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Stubbornness is not strength

by David Hannay | 15.06.2017

David Hannay is a member of the House of Lords and former UK ambassador to the EU and UN.

It is a mistake in negotiation to confuse stubbornness with strength. It is often the reverse. And yet Theresa May’s newly re-formed government looks as if it is doing precisely that.

Not even a few days delay in opening the Brexit negotiations in Brussels so that the new parliament could first express its views on the approach the government is planning to take in what is widely regarded as the most complex and challenging negotiations any British government has undertaken since the end of the Second World War. No willingness to reach out to other parties in an attempt to build a national consensus. No intention of re-visiting the hard line version of Brexit set out in the prime minister’s Lancaster House speech in January – which interestingly and worryingly is being given primacy over the less aggressively stated formulations in the March letter to the president of the European Council giving formal notification of the UK’s intention to leave the EU.

Red lines have some of the same limitations. You can as easily end up tying yourself in inextricable knots. Margaret Thatcher, who, after all, had an outstanding track record in negotiating with the EU, never did that when she was negotiating a budget rebate or the establishment of the single market. And there are an awful lot of those red lines. No to remaining in the single market. No to remaining in the customs union. No to any continuing jurisdiction for the European Court of Justice. No to free movement of people. No deal is better than a bad deal.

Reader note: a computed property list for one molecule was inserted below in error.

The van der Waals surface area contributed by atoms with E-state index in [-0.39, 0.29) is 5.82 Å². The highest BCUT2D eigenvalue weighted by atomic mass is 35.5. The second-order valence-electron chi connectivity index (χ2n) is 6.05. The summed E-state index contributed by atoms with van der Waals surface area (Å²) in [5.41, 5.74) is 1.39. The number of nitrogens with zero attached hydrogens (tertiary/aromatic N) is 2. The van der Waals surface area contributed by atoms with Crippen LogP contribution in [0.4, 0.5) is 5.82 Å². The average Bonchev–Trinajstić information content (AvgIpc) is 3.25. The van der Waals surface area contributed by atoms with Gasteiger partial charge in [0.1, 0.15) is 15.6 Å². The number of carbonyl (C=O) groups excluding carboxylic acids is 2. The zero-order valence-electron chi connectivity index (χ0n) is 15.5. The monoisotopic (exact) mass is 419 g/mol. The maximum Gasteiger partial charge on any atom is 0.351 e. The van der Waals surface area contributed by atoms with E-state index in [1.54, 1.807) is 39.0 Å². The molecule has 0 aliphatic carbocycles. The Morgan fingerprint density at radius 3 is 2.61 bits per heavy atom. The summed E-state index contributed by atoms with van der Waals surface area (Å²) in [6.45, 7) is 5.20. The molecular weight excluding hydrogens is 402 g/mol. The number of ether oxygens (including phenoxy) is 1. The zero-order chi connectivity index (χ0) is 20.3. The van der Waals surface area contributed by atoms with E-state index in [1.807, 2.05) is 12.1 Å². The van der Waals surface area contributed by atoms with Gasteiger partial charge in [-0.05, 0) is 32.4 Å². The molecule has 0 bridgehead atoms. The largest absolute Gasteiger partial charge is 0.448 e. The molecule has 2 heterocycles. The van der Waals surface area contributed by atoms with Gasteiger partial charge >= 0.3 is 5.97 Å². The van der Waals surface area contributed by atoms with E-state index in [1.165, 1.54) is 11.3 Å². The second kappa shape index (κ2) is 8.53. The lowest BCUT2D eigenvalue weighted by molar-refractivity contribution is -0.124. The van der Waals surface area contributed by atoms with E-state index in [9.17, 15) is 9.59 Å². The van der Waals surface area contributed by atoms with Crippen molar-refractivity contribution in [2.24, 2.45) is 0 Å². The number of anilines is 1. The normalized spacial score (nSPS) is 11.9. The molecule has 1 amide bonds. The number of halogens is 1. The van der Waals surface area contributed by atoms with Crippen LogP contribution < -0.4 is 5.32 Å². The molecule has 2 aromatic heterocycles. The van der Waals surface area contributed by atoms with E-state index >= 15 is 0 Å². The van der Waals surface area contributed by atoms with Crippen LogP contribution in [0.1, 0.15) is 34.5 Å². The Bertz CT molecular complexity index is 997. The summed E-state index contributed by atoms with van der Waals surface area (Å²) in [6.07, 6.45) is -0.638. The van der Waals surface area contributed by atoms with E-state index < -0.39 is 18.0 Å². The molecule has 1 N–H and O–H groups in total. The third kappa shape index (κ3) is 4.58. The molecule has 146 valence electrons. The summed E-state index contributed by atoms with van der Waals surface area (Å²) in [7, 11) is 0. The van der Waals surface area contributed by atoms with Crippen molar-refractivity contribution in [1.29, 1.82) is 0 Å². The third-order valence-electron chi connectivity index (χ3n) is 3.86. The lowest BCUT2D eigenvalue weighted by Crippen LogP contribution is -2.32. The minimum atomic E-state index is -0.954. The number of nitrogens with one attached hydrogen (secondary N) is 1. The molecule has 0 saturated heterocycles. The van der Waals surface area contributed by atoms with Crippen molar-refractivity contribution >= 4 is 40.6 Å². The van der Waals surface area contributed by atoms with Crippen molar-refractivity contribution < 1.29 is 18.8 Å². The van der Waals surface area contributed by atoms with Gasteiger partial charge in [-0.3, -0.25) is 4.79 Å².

The trouble with these red lines is that you not only sacrifice the capacity to search for compromises but that, if and when you do agree to cross one of them, you devalue all the others. Far better not to go there in the first place.

It is of course unrealistic to suppose that the government will simply ditch this litany of negatives overnight. To do so would provoke the ire of many of its supporters who, like the Bourbons returning to France in 1814, have learned nothing and forgotten nothing and who regard compromise as a dirty word. But a more open-minded approach to the initial stage of the search for solutions, with less harping on no-go areas, could pay dividends. It would enable the government to test the limits of what could be achievable. To take only one example, the need to avoid restoring border controls on goods and people moving between the two parts of Ireland, it does seem bizarre to exclude from the outset the most straightforward way of achieving that objective we share with the EU – staying in the customs union.           

Above all, it would surely make sense at this stage to stop trying to answer definitively and once and for all some of the Brexit-related questions, such as the single market and the customs union. These will need to be answered at the end of the negotiations, when parliament will have to come to a conclusion on the outcome. But insisting on answering them now, and denouncing anyone who comes up with a different approach as being enemies of the people who are seeking to nullify the view expressed in, when all is said and done, a very close vote in June 2016, is only going to deepen divisions among us and stand in the way of working for solutions which are in the national interest and in the interest of the four nations which compose it.

Meanwhile, the views of Brexiters who argue that triggering Article 50 is irrevocable have been holed beneath the waterline by President Emmanuel Macron’s generous statement that “until negotiations come to an end there is always a chance to re-open the door”. We could do with some of that generosity of spirit on this side of the Channel.

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Edited by Michael Prest